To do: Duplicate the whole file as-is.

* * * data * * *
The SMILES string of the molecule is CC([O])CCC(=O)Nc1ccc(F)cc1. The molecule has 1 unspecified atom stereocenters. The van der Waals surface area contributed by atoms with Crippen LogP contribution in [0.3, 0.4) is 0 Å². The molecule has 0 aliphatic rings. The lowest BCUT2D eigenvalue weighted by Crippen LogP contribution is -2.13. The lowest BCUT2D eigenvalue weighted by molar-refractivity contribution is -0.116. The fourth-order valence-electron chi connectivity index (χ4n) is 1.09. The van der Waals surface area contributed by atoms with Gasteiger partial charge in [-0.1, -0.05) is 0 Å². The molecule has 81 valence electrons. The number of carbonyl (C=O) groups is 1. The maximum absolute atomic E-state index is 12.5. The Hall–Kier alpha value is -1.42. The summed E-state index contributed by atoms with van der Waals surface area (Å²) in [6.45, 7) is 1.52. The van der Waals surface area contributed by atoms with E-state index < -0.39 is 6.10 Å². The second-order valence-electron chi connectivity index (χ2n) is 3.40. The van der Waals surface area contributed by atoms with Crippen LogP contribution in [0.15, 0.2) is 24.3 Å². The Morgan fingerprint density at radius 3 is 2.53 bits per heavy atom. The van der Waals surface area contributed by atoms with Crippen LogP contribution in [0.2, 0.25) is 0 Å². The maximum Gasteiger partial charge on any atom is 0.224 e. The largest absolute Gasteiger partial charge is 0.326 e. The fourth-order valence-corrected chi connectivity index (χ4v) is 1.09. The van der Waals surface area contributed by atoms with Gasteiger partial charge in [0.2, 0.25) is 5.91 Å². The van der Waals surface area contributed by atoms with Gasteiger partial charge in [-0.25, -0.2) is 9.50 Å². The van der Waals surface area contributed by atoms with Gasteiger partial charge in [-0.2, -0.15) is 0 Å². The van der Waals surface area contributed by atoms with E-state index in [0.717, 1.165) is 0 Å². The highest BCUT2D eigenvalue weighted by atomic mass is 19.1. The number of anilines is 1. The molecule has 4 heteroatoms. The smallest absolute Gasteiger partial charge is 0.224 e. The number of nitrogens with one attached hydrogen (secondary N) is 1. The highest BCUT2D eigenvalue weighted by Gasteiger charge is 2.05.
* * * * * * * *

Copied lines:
The SMILES string of the molecule is CC([O])CCC(=O)Nc1ccc(F)cc1. The molecule has 1 unspecified atom stereocenters. The van der Waals surface area contributed by atoms with Crippen LogP contribution in [0.3, 0.4) is 0 Å². The molecule has 0 aliphatic rings. The lowest BCUT2D eigenvalue weighted by Crippen LogP contribution is -2.13. The lowest BCUT2D eigenvalue weighted by molar-refractivity contribution is -0.116. The fourth-order valence-electron chi connectivity index (χ4n) is 1.09. The van der Waals surface area contributed by atoms with Gasteiger partial charge in [-0.1, -0.05) is 0 Å². The molecule has 81 valence electrons. The number of carbonyl (C=O) groups is 1. The maximum absolute atomic E-state index is 12.5. The Hall–Kier alpha value is -1.42. The summed E-state index contributed by atoms with van der Waals surface area (Å²) in [6.45, 7) is 1.52. The van der Waals surface area contributed by atoms with E-state index < -0.39 is 6.10 Å². The second-order valence-electron chi connectivity index (χ2n) is 3.40. The van der Waals surface area contributed by atoms with Crippen LogP contribution in [0.15, 0.2) is 24.3 Å². The Morgan fingerprint density at radius 3 is 2.53 bits per heavy atom. The van der Waals surface area contributed by atoms with Crippen LogP contribution in [0.2, 0.25) is 0 Å². The maximum Gasteiger partial charge on any atom is 0.224 e. The largest absolute Gasteiger partial charge is 0.326 e. The fourth-order valence-corrected chi connectivity index (χ4v) is 1.09. The van der Waals surface area contributed by atoms with Gasteiger partial charge in [0.2, 0.25) is 5.91 Å². The van der Waals surface area contributed by atoms with Gasteiger partial charge in [-0.25, -0.2) is 9.50 Å². The van der Waals surface area contributed by atoms with Gasteiger partial charge in [-0.2, -0.15) is 0 Å². The van der Waals surface area contributed by atoms with E-state index in [0.717, 1.165) is 0 Å². The highest BCUT2D eigenvalue weighted by atomic mass is 19.1. The number of anilines is 1. The molecule has 4 heteroatoms. The smallest absolute Gasteiger partial charge is 0.224 e. The number of nitrogens with one attached hydrogen (secondary N) is 1. The highest BCUT2D eigenvalue weighted by Gasteiger charge is 2.05.